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Charter Communications Near Agreement to Acquire Time Warner Cable, Bright House in $60+ Billion Deal

charter twc bhCharter Communications could announce as early as tomorrow its intention to acquire Time Warner Cable for nearly $55.1 billion in cash and stock and Bright House Networks as part of a separate transaction worth north of $10 billion to create the country’s second largest cable operator under the Charter Spectrum brand.

Bloomberg News reports Charter will offer $195 a share — $100 in cash and the rest in Charter stock for Time Warner. The deal will load down Charter in debt. Several Wall Street banks spent more than two weeks assembling a large financing package, but even that would not be enough to seal a deal. Dr. John Malone’s Liberty Broadband, Charter’s largest shareholder, has agreed to inject $5 billion in Charter stock purchases to help fund the deal.

Unlike the Comcast-Time Warner Cable deal, this one includes a $2 billion deal breakup fee, payable if the merger falls apart. Analysts predict a possible rival bid for Time Warner Cable by Drahi’s Altice SA as well as antitrust concerns.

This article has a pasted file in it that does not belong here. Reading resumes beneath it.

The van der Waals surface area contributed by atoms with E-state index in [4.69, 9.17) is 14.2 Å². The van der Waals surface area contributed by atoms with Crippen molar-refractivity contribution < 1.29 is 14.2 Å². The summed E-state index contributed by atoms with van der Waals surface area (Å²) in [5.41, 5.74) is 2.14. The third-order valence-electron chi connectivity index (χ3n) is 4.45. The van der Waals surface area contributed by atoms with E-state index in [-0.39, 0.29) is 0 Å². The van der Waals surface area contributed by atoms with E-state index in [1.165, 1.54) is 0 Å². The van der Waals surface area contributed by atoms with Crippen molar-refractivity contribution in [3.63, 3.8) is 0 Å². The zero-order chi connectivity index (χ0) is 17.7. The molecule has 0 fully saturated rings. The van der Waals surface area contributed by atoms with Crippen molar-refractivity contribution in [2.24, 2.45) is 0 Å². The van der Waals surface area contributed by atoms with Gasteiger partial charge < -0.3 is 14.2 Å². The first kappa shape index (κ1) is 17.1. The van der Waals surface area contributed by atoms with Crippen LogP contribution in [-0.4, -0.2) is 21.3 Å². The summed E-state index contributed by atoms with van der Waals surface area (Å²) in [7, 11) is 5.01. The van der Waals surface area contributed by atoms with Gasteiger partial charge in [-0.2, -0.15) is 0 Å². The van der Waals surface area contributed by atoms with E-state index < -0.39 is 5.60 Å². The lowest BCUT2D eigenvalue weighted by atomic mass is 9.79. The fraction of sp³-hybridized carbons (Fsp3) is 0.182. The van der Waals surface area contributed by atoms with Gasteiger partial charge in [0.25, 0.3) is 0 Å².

The deal would quadruple the size of Charter Communications overnight and would represent a massive change for Time Warner Cable customers. Charter uses a simplified pricing approach with fewer choices for Internet and television service, but that could come at a significantly higher price than what Time Warner Cable customers are used to paying. Charter is now advertising “no data caps” which is good news, although how long that lasts is anyone’s guess.

The future of Time Warner Cable’s Maxx upgrade program is in doubt if Charter successfully buys the company. Charter’s proposal to acquire Time Warner Cable in 2014 offered a more modest upgrade plan.

Stop the Cap! will go into more detail about what subscribers can expect as more details become available.

Wireless Lobby Head Hints No 5G Service in United States Unless Industry Gets ‘Exclusive Use’ Spectrum

The CTIA is the wireless industry's lobbying group

The CTIA is the wireless industry’s lobbying group

The wireless industry is threatening to withhold upgrades to 5G service unless the United States adopts a spectrum policy that provides wireless carriers with more frequencies.